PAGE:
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Esteemed Reader: August 2009 

A soldier named Nobushige came to Hakuin, and asked: “Is there really a paradise and a hell?”
“Who are you?” inquired Hakuin.
“I am a samurai,” the warrior replied.
“You, a soldier!” exclaimed Hakuin. “What kind of ruler would have you as his guard? Your face looks like that of a beggar.”
Nobushige became so angry that he began to draw his sword, but Hakuin continued: “So you have a sword! Your weapon is probably much too dull to cut off my head.”
As Nobushige drew his sword Hakuin remarked: “Here open the gates of hell!”
At these words the samurai, perceiving the master’s discipline, sheathed his sword and bowed.
“Here open the gates of paradise,” said Hakuin.
—Hakuin Ekaku is an 18th-century Zen master in the Rinzai lineage

Esteemed Reader of Our Magazine:

Through a wide hay field the small boy and I walked slowly towards a wood. Sounds of children—yelling, laughing, talking, whispering—emanated from somewhere beyond the tree line. As we passed into the forest we began to see them, gathered in small groups, or alone, making piles of stones and branches, picking and eating berries, fencing and jousting with branches. We came to a brook in which children were exploring up or downstream, splashing in the water and in the drops and pools of sunlight that shone through the gaps in the canopy.

A narrow bridge of stones spanned the stream swollen from many rain showers, one of which had just passed. I held the two-year-old’s hand and balanced across the rocks toward the other shore. Midway the boy said, “Let go, Dad,” and jumped into the stream. The water was higher than the bottom of his shorts, and his yellow boots disappeared beneath the moving water. He was not upset, nor particularly impressed, as he waded through, and climbed up the far bank. I hurried to reach him as he sloshed about with boots full of water.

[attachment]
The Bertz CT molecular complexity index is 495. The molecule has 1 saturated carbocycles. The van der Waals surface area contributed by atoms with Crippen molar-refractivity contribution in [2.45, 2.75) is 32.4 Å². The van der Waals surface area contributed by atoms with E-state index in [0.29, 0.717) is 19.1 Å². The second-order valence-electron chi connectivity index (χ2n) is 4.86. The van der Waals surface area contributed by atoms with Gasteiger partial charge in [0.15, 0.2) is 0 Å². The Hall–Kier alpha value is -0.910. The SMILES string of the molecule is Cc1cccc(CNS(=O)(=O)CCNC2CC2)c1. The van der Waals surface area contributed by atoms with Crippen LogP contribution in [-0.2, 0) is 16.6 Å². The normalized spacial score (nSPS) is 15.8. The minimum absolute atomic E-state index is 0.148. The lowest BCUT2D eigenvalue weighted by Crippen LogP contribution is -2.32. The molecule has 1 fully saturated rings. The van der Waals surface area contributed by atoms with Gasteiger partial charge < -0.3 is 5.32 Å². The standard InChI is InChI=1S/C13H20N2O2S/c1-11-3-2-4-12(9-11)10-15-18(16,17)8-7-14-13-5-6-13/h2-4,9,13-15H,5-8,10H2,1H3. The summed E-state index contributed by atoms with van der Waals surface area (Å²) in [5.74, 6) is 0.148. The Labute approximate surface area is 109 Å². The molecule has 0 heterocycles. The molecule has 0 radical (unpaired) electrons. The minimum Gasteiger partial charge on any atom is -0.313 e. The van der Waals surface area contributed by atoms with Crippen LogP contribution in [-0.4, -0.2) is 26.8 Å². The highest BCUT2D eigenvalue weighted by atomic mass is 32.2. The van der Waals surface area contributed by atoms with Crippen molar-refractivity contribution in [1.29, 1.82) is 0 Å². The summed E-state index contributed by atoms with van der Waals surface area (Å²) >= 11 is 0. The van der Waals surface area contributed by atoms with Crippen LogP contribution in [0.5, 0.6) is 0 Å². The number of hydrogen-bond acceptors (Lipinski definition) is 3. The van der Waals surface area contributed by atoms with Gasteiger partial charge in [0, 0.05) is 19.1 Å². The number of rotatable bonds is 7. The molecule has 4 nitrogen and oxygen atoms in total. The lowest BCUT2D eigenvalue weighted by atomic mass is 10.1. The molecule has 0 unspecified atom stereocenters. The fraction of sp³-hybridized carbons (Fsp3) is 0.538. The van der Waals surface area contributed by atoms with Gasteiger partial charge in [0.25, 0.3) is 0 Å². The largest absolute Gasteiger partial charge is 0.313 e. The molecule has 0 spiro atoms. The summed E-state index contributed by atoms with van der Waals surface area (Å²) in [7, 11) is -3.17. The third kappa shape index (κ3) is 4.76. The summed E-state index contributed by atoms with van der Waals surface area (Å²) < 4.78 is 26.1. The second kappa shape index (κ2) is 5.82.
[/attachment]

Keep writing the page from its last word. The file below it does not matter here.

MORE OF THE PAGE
Adults were among the children, and clearly responsible, but more distinguishable by their size than disposition. Mostly they were playing, and suggesting things to do in the woods, leading or following the children off in groups or singly to explore.

A woman was cutting a log with a handsaw. Her movements were deliberate and unhurried, and in the midst of all the activity she plied her log with a steady rhythm and great attention. We stopped and watched for a few moments, and then moved on to view the camp museum, full of bones and stones, a variety animal skulls, mushrooms and strips of bark, all artfully arranged in a circle of stones, with the rhythm of her saw still resounding in the aural distance.

•••

I looked forward to each morning and afternoon when I would drop off and pick up my four-year old at summer camp, as I was able, for a few moments, to leave behind my cell phone and computer, car and driving, dollar-business and bills. The atmosphere was a paradise, which was a little strange in that it was located at a place that I drive past several times a week, on my way to or from some important business. I was reminded of the magical scene in King of Hearts when the “sane” people abandon their town and the committed take up residence in the deserted town.

I think this is the essence of the message from the enlightened ones—that heaven is not elsewhere, but it is for us to carve out of the here and now, simply by being fully, innocently, faithfully, present. Most of us have places in which we taste this kind of freedom, where the world is removed and we are left with ourselves and a sublime taste of freedom. When that taste is strong enough it begins to spill over into the more prosaic activities, through heightened attention to the mundane. If not, we need to go to those places more often.

There is more innocence in that space than discipline, more child than Jedi master. When I asked my four-year old about a certain counselor at his summer camp, he said, “Oh him, he’s not a counselor.” “Really,” I asked, “how old do you think he is?” “Um, maybe 10?” he said. I didn’t argue, but I knew what he meant—the 25-year old counselor guided his charges with a yielding playfulness that made his direction almost invisible. He was embodying the adage which states “the means must be congruent with the desired end.”

  • A note from Chronogram publisher Jason Stern.

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